With the Poll Bludger’s threadbare federal election guide nearing completion (to be fleshed out further in coming months as much as time permits), the time has come to reactivate the dormant Seat of the Week series. We return with the seat of Parramatta, where Labor member Julie Owens’ 0.8 per cent margin has turned into a notional Liberal margin of 1.1 per cent following the redistribution. The electorate now covers an elongated strip from Carlingford and Dundas west to Kings Langley and Blacktown, with the southern boundary running just south of the Parramatta town centre.
A quarter of this territory consists of an area gained from Greenway to the west, from Grantham and Prospect north through Seven Hills and eastern Blacktown to Kings Langley. The new area follows the rest of the electorate in that the northern part is strongly Liberal (as are Winston Hills and Carlingford to the east), while the remainder leans to Labor (as does Wentworthville and Parramatta itself). Similarly, the North Rocks area gained from northern neighbour Mitchell went 62-38 the Liberals’ way in 2004. Elizabeth Wynhausen of The Australian writes of a faultline through the electorate which separates Sydney’s poorer south-west, including Lebanese and Iranian enclaves at Harris Park and North Parramatta, from stolid Winston Hills in the north. Much of the former area, including 29,000 voters in Westmead, Harris Park, Rosehill, Rydalmere and Dundas, has now been tranferred to the electorate’s southern neighbour, Reid.
Parramatta was created at federation, shrinking over time from Sydney’s broad north-western outskirts into the immediate area of the town itself. A conservative stronghold until 1929, it was held for the first 20 years by Joseph Cook, who served as Liberal prime minister from June 1913 to September 1914. Labor’s only win prior to 1977 came with the election of Jim Scullin’s government in 1929, when their candidate Albert Rowe picked up a 13.4 per cent swing. This was undone with a vengeance when the Scullin government was defeated in 1931, when the seat swung 19.5 per cent to the newly founded United Australia Party. Subsequent members included Sir Frederick Stewart, who served as External Affairs Minister for one highly eventful year from 1940 to 1941; Sir Garfield Barwick, Menzies government External Affairs Minister and Attorney-General, and later controversial Chief Justice of the High Court; and Philip Ruddock, who began his parliamentary career when he won the seat at a by-election in September 1973, adding 7.0 per cent to what had been an extremely narrow margin in 1972.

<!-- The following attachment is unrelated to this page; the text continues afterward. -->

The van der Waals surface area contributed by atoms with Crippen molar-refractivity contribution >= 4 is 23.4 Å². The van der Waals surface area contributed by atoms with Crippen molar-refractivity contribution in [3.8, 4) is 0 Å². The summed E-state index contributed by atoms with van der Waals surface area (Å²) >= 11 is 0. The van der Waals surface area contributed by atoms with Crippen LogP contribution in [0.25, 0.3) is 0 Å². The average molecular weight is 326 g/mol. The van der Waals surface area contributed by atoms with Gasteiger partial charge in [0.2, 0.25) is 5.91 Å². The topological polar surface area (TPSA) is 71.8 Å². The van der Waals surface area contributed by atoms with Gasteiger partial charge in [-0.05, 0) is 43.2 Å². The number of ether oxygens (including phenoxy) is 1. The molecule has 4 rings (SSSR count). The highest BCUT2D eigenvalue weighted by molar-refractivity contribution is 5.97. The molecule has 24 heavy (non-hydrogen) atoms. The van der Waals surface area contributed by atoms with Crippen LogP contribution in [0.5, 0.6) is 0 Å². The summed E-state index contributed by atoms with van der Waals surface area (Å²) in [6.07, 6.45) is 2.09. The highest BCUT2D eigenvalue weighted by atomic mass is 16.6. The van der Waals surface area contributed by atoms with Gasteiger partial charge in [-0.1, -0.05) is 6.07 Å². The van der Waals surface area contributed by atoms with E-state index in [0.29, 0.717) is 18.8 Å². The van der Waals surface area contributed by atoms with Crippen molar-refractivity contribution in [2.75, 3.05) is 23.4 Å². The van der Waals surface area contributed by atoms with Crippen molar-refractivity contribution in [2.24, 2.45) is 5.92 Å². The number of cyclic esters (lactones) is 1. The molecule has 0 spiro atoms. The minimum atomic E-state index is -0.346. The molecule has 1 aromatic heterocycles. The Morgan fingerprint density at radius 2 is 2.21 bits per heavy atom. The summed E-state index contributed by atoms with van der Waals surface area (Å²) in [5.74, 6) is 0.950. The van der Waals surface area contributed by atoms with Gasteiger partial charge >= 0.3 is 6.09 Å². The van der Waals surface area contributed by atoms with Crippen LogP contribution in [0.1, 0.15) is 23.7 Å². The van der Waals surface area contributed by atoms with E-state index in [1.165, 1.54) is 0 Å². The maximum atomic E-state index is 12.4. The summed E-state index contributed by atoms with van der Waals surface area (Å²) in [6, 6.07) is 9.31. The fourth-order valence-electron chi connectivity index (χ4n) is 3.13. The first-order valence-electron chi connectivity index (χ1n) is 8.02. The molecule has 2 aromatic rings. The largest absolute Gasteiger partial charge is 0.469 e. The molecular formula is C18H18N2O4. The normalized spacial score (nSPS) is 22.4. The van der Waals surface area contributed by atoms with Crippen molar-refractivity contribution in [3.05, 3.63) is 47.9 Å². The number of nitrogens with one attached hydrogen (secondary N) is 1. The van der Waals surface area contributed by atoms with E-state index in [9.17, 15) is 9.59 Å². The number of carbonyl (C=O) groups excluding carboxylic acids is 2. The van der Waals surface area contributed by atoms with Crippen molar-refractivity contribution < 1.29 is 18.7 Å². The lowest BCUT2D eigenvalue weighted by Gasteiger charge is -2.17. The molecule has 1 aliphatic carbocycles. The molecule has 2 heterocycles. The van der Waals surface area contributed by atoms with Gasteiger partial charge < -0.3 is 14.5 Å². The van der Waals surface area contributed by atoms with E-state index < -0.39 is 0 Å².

The watershed in the seat’s history came with a 1977 redistribution that effectively changed the existing seat’s name to Dundas, of which Philip Ruddock became the inaugural member, while creating a new seat of Parramatta that extended deep into Sydney’s Labor-voting west. The newly safe Labor seat was won by John Brown, the koala-hating Hawke government Tourism Minister who is remembered for inappropriate use of his ministerial desk. Brown resigned as minister in 1987 after misleading parliament and quit politics in 1990, when he was succeeded in Parramatta by Paul Elliott. Redistributions in 1984 and 1993 returned the seat to the marginal column by pulling it back to the east, reducing the margin to 1.0 per cent ahead of the 1993 election. Elliott was able to increase his margin on that occasion, but the 1996 election proved a bridge too far, with Liberal candidate Ross Cameron picking up the seat with a 7.1 per cent swing.
Despite sometimes making the news for the wrong reasons, Cameron held Parramatta against the 1998 GST swing (a relatively mild 1.1 per cent) and a highly unfavourable redistribution in 2001, which added much of the area now being returned to Reid. He was rewarded for the latter success with a parliamentary secretary position, and looked for all the world like a promising up-and-comer. Unfortunately, his career went into meltdown two months out from the 2004 election, when he felt compelled to tell Fairfax’s Good Weekend magazine that he had committed numerous infidelities throughout his married life, including a present affair which was under way while his wife was pregnant. Cameron became one of only three Coalition MPs to lose his seat (the others being Trish Worth in Adelaide and Larry Anthony in Richmond), suffering a small but decisive 1.9 per cent swing.
Labor’s winning candidate was Julie Owens (right), classically trained pianist, chief executive of the Association of Independent Record Labels and owner of an unspecified small business. Owens is associated with the Left faction, having won preselection with support from factional chieftain Laurie Ferguson. When speculation emerged that Ferguson’s neighbouring seat of Reid might be the one for the chop when New South Wales was cut from 50 seats to 49, Ferguson openly mused that he might have to fall back on Parramatta. While that was not to be, Owens was done a poor turn of a different kind by the redistribution, and must now pick up another swing in order to retain her seat. After much speculation that former navy officer Tim Bolitho was the front-runner, the Liberals have preselected another former navy man in Colin Robinson, who now works as an electrician and is a member of the Electrical Trades Union. A certainly lack of urgency surrounding the Liberals’ search for a new candidate was noted, prompting suggestions that the party is not wildly optimistic about its chances.
See Crikey’s marginal seat guide for my precision-tooled electorate maps marking 2004 two-party and swing results in each individual booth.